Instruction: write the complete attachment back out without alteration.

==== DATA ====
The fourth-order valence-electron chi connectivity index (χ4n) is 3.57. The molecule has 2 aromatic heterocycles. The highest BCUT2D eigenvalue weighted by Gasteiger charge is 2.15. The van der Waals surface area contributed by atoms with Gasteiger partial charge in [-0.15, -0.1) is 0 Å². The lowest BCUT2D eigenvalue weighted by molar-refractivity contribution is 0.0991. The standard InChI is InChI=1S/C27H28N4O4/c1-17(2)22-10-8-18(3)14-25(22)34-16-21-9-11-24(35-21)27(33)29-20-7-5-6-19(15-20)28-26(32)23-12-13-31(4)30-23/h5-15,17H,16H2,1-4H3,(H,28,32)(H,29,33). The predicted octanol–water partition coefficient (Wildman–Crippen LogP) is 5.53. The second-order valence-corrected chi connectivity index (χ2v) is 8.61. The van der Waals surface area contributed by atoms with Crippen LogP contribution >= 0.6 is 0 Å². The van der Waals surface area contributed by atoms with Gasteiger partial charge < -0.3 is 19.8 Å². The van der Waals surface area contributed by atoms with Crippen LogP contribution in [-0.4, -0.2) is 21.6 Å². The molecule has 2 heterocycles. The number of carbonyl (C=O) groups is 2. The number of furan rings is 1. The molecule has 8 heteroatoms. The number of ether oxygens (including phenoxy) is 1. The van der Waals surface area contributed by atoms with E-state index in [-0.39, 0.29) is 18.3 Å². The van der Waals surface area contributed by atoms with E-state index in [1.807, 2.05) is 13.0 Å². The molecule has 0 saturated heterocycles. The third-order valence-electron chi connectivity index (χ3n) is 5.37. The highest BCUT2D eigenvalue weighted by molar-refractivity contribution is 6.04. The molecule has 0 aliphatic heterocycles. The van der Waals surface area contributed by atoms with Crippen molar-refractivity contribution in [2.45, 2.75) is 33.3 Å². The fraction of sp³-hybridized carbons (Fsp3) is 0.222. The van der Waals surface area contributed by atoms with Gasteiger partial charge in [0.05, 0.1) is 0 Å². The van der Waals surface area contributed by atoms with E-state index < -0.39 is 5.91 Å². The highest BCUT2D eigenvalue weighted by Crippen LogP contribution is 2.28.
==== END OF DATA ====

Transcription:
The fourth-order valence-electron chi connectivity index (χ4n) is 3.57. The molecule has 2 aromatic heterocycles. The highest BCUT2D eigenvalue weighted by Gasteiger charge is 2.15. The van der Waals surface area contributed by atoms with Gasteiger partial charge in [-0.15, -0.1) is 0 Å². The lowest BCUT2D eigenvalue weighted by molar-refractivity contribution is 0.0991. The standard InChI is InChI=1S/C27H28N4O4/c1-17(2)22-10-8-18(3)14-25(22)34-16-21-9-11-24(35-21)27(33)29-20-7-5-6-19(15-20)28-26(32)23-12-13-31(4)30-23/h5-15,17H,16H2,1-4H3,(H,28,32)(H,29,33). The predicted octanol–water partition coefficient (Wildman–Crippen LogP) is 5.53. The second-order valence-corrected chi connectivity index (χ2v) is 8.61. The van der Waals surface area contributed by atoms with Crippen LogP contribution >= 0.6 is 0 Å². The van der Waals surface area contributed by atoms with Gasteiger partial charge < -0.3 is 19.8 Å². The van der Waals surface area contributed by atoms with Crippen LogP contribution in [-0.4, -0.2) is 21.6 Å². The molecule has 2 heterocycles. The number of carbonyl (C=O) groups is 2. The number of furan rings is 1. The molecule has 8 heteroatoms. The number of ether oxygens (including phenoxy) is 1. The van der Waals surface area contributed by atoms with E-state index in [-0.39, 0.29) is 18.3 Å². The van der Waals surface area contributed by atoms with E-state index in [1.807, 2.05) is 13.0 Å². The molecule has 0 saturated heterocycles. The third-order valence-electron chi connectivity index (χ3n) is 5.37. The highest BCUT2D eigenvalue weighted by molar-refractivity contribution is 6.04. The molecule has 0 aliphatic heterocycles. The van der Waals surface area contributed by atoms with Crippen molar-refractivity contribution in [2.45, 2.75) is 33.3 Å². The fraction of sp³-hybridized carbons (Fsp3) is 0.222. The van der Waals surface area contributed by atoms with Gasteiger partial charge in [0.05, 0.1) is 0 Å². The van der Waals surface area contributed by atoms with E-state index < -0.39 is 5.91 Å². The highest BCUT2D eigenvalue weighted by Crippen LogP contribution is 2.28.